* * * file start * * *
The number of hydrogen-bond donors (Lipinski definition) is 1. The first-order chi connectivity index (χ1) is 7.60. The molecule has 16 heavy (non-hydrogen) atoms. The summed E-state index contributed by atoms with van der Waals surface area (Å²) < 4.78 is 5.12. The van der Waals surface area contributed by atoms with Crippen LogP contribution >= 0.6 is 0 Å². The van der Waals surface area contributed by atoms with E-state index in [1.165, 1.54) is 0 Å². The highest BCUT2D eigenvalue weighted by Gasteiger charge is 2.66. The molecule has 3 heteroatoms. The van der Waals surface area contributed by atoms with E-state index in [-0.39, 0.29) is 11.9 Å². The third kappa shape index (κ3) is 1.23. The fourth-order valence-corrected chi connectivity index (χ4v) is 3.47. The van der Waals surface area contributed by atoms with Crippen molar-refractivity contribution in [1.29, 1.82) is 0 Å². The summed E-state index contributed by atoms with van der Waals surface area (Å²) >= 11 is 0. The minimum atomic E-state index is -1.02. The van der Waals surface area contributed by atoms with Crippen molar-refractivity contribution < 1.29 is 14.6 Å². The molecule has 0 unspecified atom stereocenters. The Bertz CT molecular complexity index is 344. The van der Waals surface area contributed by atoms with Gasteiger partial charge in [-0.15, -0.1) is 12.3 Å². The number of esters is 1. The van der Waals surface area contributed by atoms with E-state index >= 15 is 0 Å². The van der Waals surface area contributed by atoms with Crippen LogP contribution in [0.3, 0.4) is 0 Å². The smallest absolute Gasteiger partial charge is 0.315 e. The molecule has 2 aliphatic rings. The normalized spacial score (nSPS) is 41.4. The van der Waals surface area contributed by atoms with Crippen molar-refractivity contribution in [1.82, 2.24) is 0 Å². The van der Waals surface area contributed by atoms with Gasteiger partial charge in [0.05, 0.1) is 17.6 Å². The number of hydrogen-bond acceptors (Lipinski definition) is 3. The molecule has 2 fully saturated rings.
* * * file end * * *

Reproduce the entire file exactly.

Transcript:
The number of hydrogen-bond donors (Lipinski definition) is 1. The first-order chi connectivity index (χ1) is 7.60. The molecule has 16 heavy (non-hydrogen) atoms. The summed E-state index contributed by atoms with van der Waals surface area (Å²) < 4.78 is 5.12. The van der Waals surface area contributed by atoms with Crippen LogP contribution >= 0.6 is 0 Å². The van der Waals surface area contributed by atoms with E-state index in [1.165, 1.54) is 0 Å². The highest BCUT2D eigenvalue weighted by Gasteiger charge is 2.66. The molecule has 3 heteroatoms. The van der Waals surface area contributed by atoms with E-state index in [-0.39, 0.29) is 11.9 Å². The third kappa shape index (κ3) is 1.23. The fourth-order valence-corrected chi connectivity index (χ4v) is 3.47. The van der Waals surface area contributed by atoms with Crippen molar-refractivity contribution in [1.29, 1.82) is 0 Å². The summed E-state index contributed by atoms with van der Waals surface area (Å²) >= 11 is 0. The minimum atomic E-state index is -1.02. The van der Waals surface area contributed by atoms with Crippen molar-refractivity contribution < 1.29 is 14.6 Å². The molecule has 0 unspecified atom stereocenters. The Bertz CT molecular complexity index is 344. The van der Waals surface area contributed by atoms with Gasteiger partial charge in [-0.15, -0.1) is 12.3 Å². The number of esters is 1. The van der Waals surface area contributed by atoms with E-state index >= 15 is 0 Å². The van der Waals surface area contributed by atoms with Crippen LogP contribution in [0.3, 0.4) is 0 Å². The smallest absolute Gasteiger partial charge is 0.315 e. The molecule has 2 aliphatic rings. The normalized spacial score (nSPS) is 41.4. The van der Waals surface area contributed by atoms with Crippen molar-refractivity contribution in [1.82, 2.24) is 0 Å². The van der Waals surface area contributed by atoms with Gasteiger partial charge in [0.05, 0.1) is 17.6 Å². The number of hydrogen-bond acceptors (Lipinski definition) is 3. The molecule has 2 fully saturated rings.